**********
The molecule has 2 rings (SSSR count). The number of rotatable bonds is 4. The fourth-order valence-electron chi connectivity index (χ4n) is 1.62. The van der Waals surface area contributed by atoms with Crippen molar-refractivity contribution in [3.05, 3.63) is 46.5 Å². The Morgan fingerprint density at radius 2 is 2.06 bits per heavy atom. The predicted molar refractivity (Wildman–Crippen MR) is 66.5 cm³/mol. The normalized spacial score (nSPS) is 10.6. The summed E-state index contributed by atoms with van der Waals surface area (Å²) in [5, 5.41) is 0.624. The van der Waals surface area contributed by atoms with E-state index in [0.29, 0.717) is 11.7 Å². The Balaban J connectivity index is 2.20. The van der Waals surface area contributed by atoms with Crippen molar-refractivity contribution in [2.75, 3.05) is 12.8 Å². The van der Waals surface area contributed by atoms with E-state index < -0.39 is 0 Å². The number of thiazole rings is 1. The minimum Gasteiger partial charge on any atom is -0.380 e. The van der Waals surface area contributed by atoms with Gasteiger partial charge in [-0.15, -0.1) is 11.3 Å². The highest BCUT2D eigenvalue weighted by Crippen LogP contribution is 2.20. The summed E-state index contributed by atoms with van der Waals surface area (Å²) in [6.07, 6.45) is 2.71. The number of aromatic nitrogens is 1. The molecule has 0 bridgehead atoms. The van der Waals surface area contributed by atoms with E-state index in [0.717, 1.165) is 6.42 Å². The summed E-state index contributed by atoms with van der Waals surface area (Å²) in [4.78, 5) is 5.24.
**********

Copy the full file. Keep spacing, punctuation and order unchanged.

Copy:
The molecule has 2 rings (SSSR count). The number of rotatable bonds is 4. The fourth-order valence-electron chi connectivity index (χ4n) is 1.62. The van der Waals surface area contributed by atoms with Crippen molar-refractivity contribution in [3.05, 3.63) is 46.5 Å². The Morgan fingerprint density at radius 2 is 2.06 bits per heavy atom. The predicted molar refractivity (Wildman–Crippen MR) is 66.5 cm³/mol. The normalized spacial score (nSPS) is 10.6. The summed E-state index contributed by atoms with van der Waals surface area (Å²) in [5, 5.41) is 0.624. The van der Waals surface area contributed by atoms with E-state index in [0.29, 0.717) is 11.7 Å². The Balaban J connectivity index is 2.20. The van der Waals surface area contributed by atoms with Crippen molar-refractivity contribution in [2.75, 3.05) is 12.8 Å². The van der Waals surface area contributed by atoms with E-state index < -0.39 is 0 Å². The number of thiazole rings is 1. The minimum Gasteiger partial charge on any atom is -0.380 e. The van der Waals surface area contributed by atoms with Gasteiger partial charge in [-0.15, -0.1) is 11.3 Å². The highest BCUT2D eigenvalue weighted by Crippen LogP contribution is 2.20. The summed E-state index contributed by atoms with van der Waals surface area (Å²) in [6.07, 6.45) is 2.71. The number of aromatic nitrogens is 1. The molecule has 0 bridgehead atoms. The van der Waals surface area contributed by atoms with E-state index in [0.717, 1.165) is 6.42 Å². The summed E-state index contributed by atoms with van der Waals surface area (Å²) in [4.78, 5) is 5.24.